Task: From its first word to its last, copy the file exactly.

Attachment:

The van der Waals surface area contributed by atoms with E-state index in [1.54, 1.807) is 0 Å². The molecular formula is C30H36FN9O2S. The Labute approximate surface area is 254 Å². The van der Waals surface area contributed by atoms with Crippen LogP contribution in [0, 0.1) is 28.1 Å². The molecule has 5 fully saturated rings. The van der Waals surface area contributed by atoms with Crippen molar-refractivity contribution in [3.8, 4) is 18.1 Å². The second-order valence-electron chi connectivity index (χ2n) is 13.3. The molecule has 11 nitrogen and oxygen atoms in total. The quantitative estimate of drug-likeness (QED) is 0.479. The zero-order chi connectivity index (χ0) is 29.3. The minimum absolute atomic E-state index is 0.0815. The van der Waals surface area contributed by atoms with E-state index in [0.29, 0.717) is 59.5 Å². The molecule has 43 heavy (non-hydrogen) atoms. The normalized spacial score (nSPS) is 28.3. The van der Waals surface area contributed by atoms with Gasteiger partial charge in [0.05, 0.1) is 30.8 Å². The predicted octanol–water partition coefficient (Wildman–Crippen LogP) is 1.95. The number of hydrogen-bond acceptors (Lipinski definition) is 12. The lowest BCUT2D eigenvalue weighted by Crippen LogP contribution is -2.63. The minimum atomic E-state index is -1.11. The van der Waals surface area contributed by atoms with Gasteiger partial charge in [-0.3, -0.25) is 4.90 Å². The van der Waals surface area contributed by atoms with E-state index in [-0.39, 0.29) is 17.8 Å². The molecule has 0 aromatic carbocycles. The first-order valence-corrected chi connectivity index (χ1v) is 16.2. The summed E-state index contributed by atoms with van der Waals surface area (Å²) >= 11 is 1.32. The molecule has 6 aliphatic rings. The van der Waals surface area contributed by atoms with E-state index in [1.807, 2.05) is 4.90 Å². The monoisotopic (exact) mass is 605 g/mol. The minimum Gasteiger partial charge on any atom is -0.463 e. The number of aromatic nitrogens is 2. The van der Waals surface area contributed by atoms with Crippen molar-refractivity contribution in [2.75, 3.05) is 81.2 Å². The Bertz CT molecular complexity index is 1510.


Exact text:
The van der Waals surface area contributed by atoms with E-state index in [1.54, 1.807) is 0 Å². The molecular formula is C30H36FN9O2S. The Labute approximate surface area is 254 Å². The van der Waals surface area contributed by atoms with Crippen LogP contribution in [0, 0.1) is 28.1 Å². The molecule has 5 fully saturated rings. The van der Waals surface area contributed by atoms with Crippen molar-refractivity contribution in [3.8, 4) is 18.1 Å². The second-order valence-electron chi connectivity index (χ2n) is 13.3. The molecule has 11 nitrogen and oxygen atoms in total. The quantitative estimate of drug-likeness (QED) is 0.479. The zero-order chi connectivity index (χ0) is 29.3. The minimum absolute atomic E-state index is 0.0815. The van der Waals surface area contributed by atoms with E-state index in [0.29, 0.717) is 59.5 Å². The molecule has 43 heavy (non-hydrogen) atoms. The normalized spacial score (nSPS) is 28.3. The van der Waals surface area contributed by atoms with Gasteiger partial charge in [0.05, 0.1) is 30.8 Å². The predicted octanol–water partition coefficient (Wildman–Crippen LogP) is 1.95. The number of hydrogen-bond acceptors (Lipinski definition) is 12. The lowest BCUT2D eigenvalue weighted by Crippen LogP contribution is -2.63. The minimum atomic E-state index is -1.11. The van der Waals surface area contributed by atoms with Gasteiger partial charge in [-0.3, -0.25) is 4.90 Å². The van der Waals surface area contributed by atoms with E-state index in [-0.39, 0.29) is 17.8 Å². The molecule has 0 aromatic carbocycles. The first-order valence-corrected chi connectivity index (χ1v) is 16.2. The summed E-state index contributed by atoms with van der Waals surface area (Å²) >= 11 is 1.32. The molecule has 6 aliphatic rings. The van der Waals surface area contributed by atoms with E-state index in [1.807, 2.05) is 4.90 Å². The monoisotopic (exact) mass is 605 g/mol. The minimum Gasteiger partial charge on any atom is -0.463 e. The number of aromatic nitrogens is 2. The van der Waals surface area contributed by atoms with Crippen molar-refractivity contribution in [2.75, 3.05) is 81.2 Å². The Bertz CT molecular complexity index is 1510.